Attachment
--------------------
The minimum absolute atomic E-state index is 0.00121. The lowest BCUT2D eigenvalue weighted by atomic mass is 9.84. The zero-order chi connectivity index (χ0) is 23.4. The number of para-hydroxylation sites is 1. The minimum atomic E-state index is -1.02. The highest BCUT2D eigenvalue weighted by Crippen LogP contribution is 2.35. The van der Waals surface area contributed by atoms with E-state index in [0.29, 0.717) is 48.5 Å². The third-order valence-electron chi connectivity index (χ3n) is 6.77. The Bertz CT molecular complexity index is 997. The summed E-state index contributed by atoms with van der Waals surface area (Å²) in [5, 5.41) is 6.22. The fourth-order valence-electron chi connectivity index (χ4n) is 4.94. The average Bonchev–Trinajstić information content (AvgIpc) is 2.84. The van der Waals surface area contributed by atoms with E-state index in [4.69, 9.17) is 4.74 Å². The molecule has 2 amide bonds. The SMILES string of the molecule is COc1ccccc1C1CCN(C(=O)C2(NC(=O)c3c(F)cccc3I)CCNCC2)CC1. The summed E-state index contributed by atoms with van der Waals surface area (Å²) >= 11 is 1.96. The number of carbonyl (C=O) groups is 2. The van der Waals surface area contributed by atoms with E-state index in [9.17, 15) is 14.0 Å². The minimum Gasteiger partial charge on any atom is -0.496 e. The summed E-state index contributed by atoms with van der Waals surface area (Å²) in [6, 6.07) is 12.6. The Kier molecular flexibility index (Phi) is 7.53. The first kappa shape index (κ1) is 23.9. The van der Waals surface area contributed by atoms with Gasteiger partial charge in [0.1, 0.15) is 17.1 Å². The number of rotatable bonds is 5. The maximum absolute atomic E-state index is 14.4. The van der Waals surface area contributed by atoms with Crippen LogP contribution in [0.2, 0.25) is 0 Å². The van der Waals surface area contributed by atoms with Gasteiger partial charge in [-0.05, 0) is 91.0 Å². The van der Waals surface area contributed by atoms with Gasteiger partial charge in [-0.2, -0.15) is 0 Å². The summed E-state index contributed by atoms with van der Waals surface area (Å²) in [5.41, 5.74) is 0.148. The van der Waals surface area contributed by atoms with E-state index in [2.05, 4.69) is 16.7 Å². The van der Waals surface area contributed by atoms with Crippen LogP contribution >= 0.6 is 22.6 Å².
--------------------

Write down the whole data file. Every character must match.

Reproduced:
The minimum absolute atomic E-state index is 0.00121. The lowest BCUT2D eigenvalue weighted by atomic mass is 9.84. The zero-order chi connectivity index (χ0) is 23.4. The number of para-hydroxylation sites is 1. The minimum atomic E-state index is -1.02. The highest BCUT2D eigenvalue weighted by Crippen LogP contribution is 2.35. The van der Waals surface area contributed by atoms with E-state index in [0.29, 0.717) is 48.5 Å². The third-order valence-electron chi connectivity index (χ3n) is 6.77. The Bertz CT molecular complexity index is 997. The summed E-state index contributed by atoms with van der Waals surface area (Å²) in [5, 5.41) is 6.22. The fourth-order valence-electron chi connectivity index (χ4n) is 4.94. The average Bonchev–Trinajstić information content (AvgIpc) is 2.84. The van der Waals surface area contributed by atoms with E-state index in [4.69, 9.17) is 4.74 Å². The molecule has 2 amide bonds. The SMILES string of the molecule is COc1ccccc1C1CCN(C(=O)C2(NC(=O)c3c(F)cccc3I)CCNCC2)CC1. The summed E-state index contributed by atoms with van der Waals surface area (Å²) >= 11 is 1.96. The number of carbonyl (C=O) groups is 2. The van der Waals surface area contributed by atoms with E-state index in [9.17, 15) is 14.0 Å². The minimum Gasteiger partial charge on any atom is -0.496 e. The summed E-state index contributed by atoms with van der Waals surface area (Å²) in [6, 6.07) is 12.6. The Kier molecular flexibility index (Phi) is 7.53. The first kappa shape index (κ1) is 23.9. The van der Waals surface area contributed by atoms with Gasteiger partial charge in [0.1, 0.15) is 17.1 Å². The number of rotatable bonds is 5. The maximum absolute atomic E-state index is 14.4. The van der Waals surface area contributed by atoms with Crippen LogP contribution in [0.2, 0.25) is 0 Å². The van der Waals surface area contributed by atoms with Gasteiger partial charge in [-0.05, 0) is 91.0 Å². The van der Waals surface area contributed by atoms with Gasteiger partial charge in [-0.2, -0.15) is 0 Å². The summed E-state index contributed by atoms with van der Waals surface area (Å²) in [5.41, 5.74) is 0.148. The van der Waals surface area contributed by atoms with E-state index in [2.05, 4.69) is 16.7 Å². The van der Waals surface area contributed by atoms with Crippen LogP contribution >= 0.6 is 22.6 Å².